A large study has found that
women with breast implants show a lower-than-average risk of breast cancer,
adding to evidence that silicone implants do not contribute to the disease.
In a study of more than 24,000 women who underwent breast augmentation
in the 1970s and 1980s, Canadian researchers found that the women had a 43
percent lower rate of breast cancer compared with the general population. They
also showed a lower-than-average risk of developing cancer of any kind.
The findings, published in the International Journal of Cancer, echo those of
past studies showing that silicone-gel implants do not appear to be a cancer
A recent study of Danish women followed for up to 30 years found no evidence
of a higher risk of any cancer among implant recipients.
And like that study, the current one also found that women with implants had
a lower risk of breast cancer than those who underwent other types of cosmetic
surgery in years past.
The reasons for this are unclear, according to the study authors, led by Dr.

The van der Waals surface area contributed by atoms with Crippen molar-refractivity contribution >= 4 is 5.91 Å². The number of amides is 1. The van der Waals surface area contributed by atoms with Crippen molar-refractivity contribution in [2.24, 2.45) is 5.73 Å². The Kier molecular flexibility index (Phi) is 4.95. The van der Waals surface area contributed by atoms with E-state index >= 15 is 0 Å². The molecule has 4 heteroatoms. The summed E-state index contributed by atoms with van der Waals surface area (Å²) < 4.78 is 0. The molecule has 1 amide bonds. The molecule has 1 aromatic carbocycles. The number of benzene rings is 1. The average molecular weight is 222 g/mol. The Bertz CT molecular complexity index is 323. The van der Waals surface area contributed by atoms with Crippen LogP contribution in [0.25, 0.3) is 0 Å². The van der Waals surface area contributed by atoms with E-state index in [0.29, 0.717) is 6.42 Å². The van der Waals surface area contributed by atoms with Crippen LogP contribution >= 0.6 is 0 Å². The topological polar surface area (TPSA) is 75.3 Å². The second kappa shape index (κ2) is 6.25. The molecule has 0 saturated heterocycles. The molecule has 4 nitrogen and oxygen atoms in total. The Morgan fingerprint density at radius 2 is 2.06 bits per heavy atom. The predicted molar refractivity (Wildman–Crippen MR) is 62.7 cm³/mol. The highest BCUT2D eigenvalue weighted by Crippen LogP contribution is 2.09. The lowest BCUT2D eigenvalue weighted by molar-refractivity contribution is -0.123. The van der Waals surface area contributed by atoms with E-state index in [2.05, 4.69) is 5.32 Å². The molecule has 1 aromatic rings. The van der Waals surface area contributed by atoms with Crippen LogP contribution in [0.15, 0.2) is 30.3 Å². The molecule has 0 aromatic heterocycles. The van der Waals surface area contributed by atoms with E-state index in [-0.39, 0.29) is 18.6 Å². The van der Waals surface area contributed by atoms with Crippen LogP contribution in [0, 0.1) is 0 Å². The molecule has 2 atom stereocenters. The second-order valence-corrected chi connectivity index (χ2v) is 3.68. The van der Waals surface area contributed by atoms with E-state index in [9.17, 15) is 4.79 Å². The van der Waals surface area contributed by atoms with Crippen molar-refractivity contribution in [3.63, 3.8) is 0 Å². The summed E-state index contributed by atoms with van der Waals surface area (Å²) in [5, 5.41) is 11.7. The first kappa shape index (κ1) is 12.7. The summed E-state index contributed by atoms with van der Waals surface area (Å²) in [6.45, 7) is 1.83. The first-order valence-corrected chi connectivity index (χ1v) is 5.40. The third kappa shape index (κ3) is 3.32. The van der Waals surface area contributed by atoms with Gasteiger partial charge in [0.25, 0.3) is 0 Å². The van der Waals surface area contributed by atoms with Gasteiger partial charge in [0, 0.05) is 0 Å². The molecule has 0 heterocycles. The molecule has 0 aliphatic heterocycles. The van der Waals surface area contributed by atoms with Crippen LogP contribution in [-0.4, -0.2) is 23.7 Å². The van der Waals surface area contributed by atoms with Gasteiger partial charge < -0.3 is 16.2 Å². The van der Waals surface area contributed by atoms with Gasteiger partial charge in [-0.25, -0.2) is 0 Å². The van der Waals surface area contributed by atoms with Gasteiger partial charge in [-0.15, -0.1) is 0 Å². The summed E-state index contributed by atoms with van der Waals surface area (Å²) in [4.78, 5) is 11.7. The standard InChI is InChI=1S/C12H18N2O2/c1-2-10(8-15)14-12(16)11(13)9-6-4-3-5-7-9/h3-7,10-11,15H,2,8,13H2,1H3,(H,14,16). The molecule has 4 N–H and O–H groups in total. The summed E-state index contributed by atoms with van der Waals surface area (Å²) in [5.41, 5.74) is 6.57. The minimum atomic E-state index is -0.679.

Jacques Brisson of Laval University in Quebec.
One possibility, they speculate, is that women whose family history puts them
at risk of breast cancer are less likely to get cosmetic implants.
Other studies have found that, compared with the general population, women
who undergo breast augmentation tend to be thinner and have children at a
younger age, both of which may lower the risk of breast cancer.
The current findings are based on data for 24,558 women who underwent breast
augmentation, mostly with silicone-gel implants, between 1974 and 1989. Their
cancer incidence was compared with that of the general population, as well as a
group of 15,893 women who underwent other cosmetic procedures during the same
Women in both cosmetic-surgery groups had lower-than-average rates of both
breast cancer and cancer in general, with implant recipients showing the lowest
breast cancer rate.
Still, Brisson's team notes, women with implants typically had the procedure
around the age of 30, which means they will need to be followed for decades to
see whether their breast cancer risk does eventually rise - particularly after
SOURCE: International Journal of Cancer, June 1, 2006.